It also seemed like they had a basis towards the GUI way of doing things and thought all users had forsaken CLI scripting for their installs and updates. as if you are getting Fedora you most likely know it was command line based in the start and really is still easier to do everything from command line then from any other route well Ubuntu is made with the GUI interface in mind so things are easier to do with that then with command line mainly because they hid the terminal screen in the newer versions of it.
    With that Fedora is also made for workstations and Ubuntu made for end user support 2 differnet applications so why only show benchmarks of end user things and not anything on network support, domain support, VM thin client viability, accessing files from the network, etc. like that things which Fedora is good at not just things which Ubuntu is I think this article was basised and another should be made with more benchmarks to not be as basised towards one or the other.
    -2
  • amdfangirl
    One of these days, developers of GUIs will realise going "forward" doesn't equate to an increase of ease of use and functionality.

    Unity, Metro, GNOME 3, Etc.

    Alas, I must suffer each day for the Wacom preferences panel in GNOME settings. Ties me to GNOME 3 (or a derivative). How silly.
    11
  • palladin9479
    Now I'm waiting for them to do a Solaris 10 or 11 review. Their both available on x86 so they don't even need to purchase new hardware. Come on it's a "real mans" OS.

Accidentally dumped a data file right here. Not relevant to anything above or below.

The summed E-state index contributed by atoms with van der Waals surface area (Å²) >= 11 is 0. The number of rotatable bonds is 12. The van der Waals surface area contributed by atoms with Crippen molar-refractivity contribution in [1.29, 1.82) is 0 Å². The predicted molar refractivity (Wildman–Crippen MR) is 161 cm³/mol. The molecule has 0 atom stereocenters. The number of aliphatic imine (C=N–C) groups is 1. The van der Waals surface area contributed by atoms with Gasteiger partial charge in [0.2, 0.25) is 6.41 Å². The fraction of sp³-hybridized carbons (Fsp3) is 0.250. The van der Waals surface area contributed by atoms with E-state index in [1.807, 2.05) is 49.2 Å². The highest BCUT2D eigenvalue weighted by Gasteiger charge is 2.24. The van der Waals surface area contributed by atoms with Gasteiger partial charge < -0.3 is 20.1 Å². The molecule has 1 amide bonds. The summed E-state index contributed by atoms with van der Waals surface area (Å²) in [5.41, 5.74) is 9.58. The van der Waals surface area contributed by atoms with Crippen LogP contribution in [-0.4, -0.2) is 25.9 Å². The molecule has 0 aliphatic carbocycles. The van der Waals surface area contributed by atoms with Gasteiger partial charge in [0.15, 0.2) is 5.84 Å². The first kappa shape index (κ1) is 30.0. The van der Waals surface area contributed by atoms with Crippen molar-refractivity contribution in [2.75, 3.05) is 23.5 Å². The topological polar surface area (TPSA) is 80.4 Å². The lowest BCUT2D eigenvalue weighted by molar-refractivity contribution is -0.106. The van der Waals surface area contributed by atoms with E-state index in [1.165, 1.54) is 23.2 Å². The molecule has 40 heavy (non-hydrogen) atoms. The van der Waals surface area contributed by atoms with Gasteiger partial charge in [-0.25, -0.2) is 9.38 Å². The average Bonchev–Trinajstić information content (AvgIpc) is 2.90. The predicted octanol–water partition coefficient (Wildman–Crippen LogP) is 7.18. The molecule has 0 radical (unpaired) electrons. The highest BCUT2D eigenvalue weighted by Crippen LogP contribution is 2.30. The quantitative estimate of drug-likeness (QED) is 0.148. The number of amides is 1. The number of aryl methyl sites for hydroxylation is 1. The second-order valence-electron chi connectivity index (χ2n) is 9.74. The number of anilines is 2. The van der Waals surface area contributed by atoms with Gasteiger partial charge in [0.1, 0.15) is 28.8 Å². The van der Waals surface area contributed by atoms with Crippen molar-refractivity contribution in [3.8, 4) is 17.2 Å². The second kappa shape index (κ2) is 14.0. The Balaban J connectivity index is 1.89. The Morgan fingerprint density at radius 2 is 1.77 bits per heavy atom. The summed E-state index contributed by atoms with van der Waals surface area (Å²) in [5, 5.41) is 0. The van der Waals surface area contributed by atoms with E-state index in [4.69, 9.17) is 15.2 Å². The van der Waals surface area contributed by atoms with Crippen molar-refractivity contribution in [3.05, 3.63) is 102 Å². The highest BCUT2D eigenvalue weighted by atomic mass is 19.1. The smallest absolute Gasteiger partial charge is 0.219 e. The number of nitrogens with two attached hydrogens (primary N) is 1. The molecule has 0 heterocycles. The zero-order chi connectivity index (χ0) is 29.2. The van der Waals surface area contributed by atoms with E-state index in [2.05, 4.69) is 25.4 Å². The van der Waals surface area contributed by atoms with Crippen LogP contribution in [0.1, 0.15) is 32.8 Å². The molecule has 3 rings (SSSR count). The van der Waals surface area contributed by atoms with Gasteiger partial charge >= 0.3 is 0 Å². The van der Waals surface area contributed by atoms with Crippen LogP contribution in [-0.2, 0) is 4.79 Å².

-1
  • Anonymous
    You've completely missed extensions.gnome.org and gnome-tweak-tool, and as a result your review is not an accurate reflection of gnome-shell. Gnome-tweak-tool gives things like "Have file manager handle the desktop" and "Trash icon visible on desktop", plus shell, window, and gtk theme selection, font configuration, and gnome-shell extension management. Extensions.gnome.org provides, well, gnome-shell extensions. Things like "Static Workspaces", which gives you a fixed number of workspaces. Or "Alternative Status Menu", which puts power, reboot, suspend, and hibernate on your status menu. Or "Applications Menu", which provides a Gnome2-like list of windows on the current workspace.

    Now, I admit that neither of these configuration options are immediately visible to a new user. Despite that, your review is bad, and you should feel bad.
    -7
  • zhihao50
    graph for POV-Ray is wrong, you said both of linux finished 4min before windows yet the graph show the other way around.
    0
  • adamovera